Recent Tax Updates

Change to Child Tax Credit for Tax Year 2021 under the American Rescue Plan Act of 2021

Due to recent changes in the American Rescue Plan Act of 2021, families may receive an increase in their Child Tax Credit ($3,000 or $3,600 per child) and have 50% of it paid in advance by the IRS.

Currently, the Child Tax Credit is worth $2,000 per individual under the age of 17 whom you claim as a dependent and has a Social Security number.  To qualify, the child must be related to you and generally live with you for at least six months during the year.  The credit begins to phase out if your adjusted gross income (AGI) is above $400,000 on a joint return, or over $200,000 on a single or head-of-household return.  Up to $1,400 of the child credit is refundable for some lower-income individuals with children, but they must also have earned income of at least $2,500 for the refundable portion to apply.

With new legislation here are the changes to the Child Tax Credit for 2021:

  1. Children under the age of 18 will now qualify
  2. Credit will increase to $3,000 per child ($3,600 per child under age 6) for many families
  3. Removal of the $2,500 earnings floor for the Additional Child Tax Credit
  4. Credit will be fully refundable
  5. Allow half of the credit to be paid in advance by having the IRS send periodic payments to families from July 2021 to December 2021

Phase-Outs for the Child Tax Credit 
Not all families will be eligible for the full higher Child Tax Credit.

The increased Child Tax Credit has two phase-outs for 2021 as follows:

1st Phase-Out – The credit begins to be reduced to $2,000 when AGI reaches the following:

  • Single filers – $75,000
  • Head of household filers – $112,500
  • Married filing joint filers – $150,000

2nd Phase-Out – Remaining $2,000 credit will begin to be reduced to zero when the AGI reaches the following:

  • Married filing joint filers – $400,000
  • All other filing status’ – $200,000

Advance Payment of Child Tax Credit for 2021
The law calls for the IRS to send out payments (mainly in the form of direct deposits) periodically from July through December to all eligible families. These periodic payments would account for half of the family’s 2021 Child Tax Credit. If monthly payments were made, this would result in payments of up to $250 per child ($300 per child under age 6) for six months.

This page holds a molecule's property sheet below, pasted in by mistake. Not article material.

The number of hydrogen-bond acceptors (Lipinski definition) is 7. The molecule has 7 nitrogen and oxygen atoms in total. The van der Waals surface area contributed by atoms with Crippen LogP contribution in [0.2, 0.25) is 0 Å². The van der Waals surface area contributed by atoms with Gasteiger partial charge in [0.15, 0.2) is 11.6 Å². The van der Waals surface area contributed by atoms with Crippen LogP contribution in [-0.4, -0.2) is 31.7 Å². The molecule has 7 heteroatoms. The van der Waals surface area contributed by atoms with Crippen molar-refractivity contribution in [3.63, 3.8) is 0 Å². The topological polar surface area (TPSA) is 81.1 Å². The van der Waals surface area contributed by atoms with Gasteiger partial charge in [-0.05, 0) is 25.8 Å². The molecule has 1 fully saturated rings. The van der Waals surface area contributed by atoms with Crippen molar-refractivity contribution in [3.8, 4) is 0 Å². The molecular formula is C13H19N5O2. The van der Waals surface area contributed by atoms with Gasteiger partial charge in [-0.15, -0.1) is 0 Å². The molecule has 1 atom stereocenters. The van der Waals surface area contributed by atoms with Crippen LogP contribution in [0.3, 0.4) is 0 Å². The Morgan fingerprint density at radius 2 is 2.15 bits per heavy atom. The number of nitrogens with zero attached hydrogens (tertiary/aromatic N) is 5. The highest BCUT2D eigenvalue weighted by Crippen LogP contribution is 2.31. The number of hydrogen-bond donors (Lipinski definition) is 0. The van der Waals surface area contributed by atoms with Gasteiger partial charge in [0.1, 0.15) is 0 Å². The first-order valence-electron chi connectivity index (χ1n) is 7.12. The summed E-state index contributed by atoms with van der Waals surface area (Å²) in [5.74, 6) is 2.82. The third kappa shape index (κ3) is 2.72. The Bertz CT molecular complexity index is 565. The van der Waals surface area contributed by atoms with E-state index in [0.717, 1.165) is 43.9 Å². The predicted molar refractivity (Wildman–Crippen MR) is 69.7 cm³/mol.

The advance payments will be calculated based on the taxpayer’s 2020 federal return or 2019 return if the 2020 return has not been filed at the time the advance payments begin.

For example:
A family of 5 with three children ages 11, 8, and 5 (assuming the family qualifies for the higher child credit and doesn’t opt out of the advance payments), could get $800 per month from the IRS from July through December, for a total of $4,800.  They would then claim the additional $4,800 in child tax credits when they file their 2021 return next year.

IRS Online Tool for Advance Child Tax Credit
IRS will create an online tool that will allow taxpayers that are eligible to receive the Advance Child Tax Credit to do the following:

  • Opt-out of receiving the advance payments
  • Provide information on changes to:
    • Income
    • Marital status
    • Number of qualifying children

Reconciliation of Advance Payments with Calculated 2021 Child Tax Credit
If the taxpayer receives advance payments of the Child Tax Credit, then these payments must be reconciled with the calculated 2021 Child Tax Credit that will be calculated on the 2021 federal return.

The result of the reconciliation will be one of the following:

  • Refundable credit – Calculated credit is greater than the advance payments received
  • Additional Tax – Advance payments received are greater than calculated credit

Safe Harbor for Excess Advance Payments
For lower income families there is a safe harbor amount of $2,000 per child if the advance payments exceed the calculated credit.

Here is how it works:
Taxpayer does not have to repay an overpayment of up to $2,000 per child (safe harbor amount) as follows:

  • Single – Full safe harbor amount when AGI is below $40,000. Phases out between $40,000 and $80,000.
  • Married filing joint – Full safe harbor amount when AGI is below $60,000. Phases out between $60,000 and $120,000.
  • Head of Household – Full safe harbor amount when AGI is below $50,000. Phases out between $50,000 and $100,000.
Mark Castro, CPA

Mark Castro, CPA

Mark has been with CrossLink Professional Tax Solutions (CPTS) since 2008, but has been in the tax industry since 1990. As the government/tax industry liaison for CPTS, Mark has been very active in working with the IRS, States, and other tax industry members to help improve communications, promote standardization, and simplification of eFile systems. Mark has also been active with industry associations as a board member of the National Association of Computerized Processors (NACTP) and the Council of Electronic Revenue Communication Advancement (CERCA) for many years. These two associations work with the IRS and States to help solve key eFile and electronic tax system issues and work to improve the operations of the State and IRS eFile systems.

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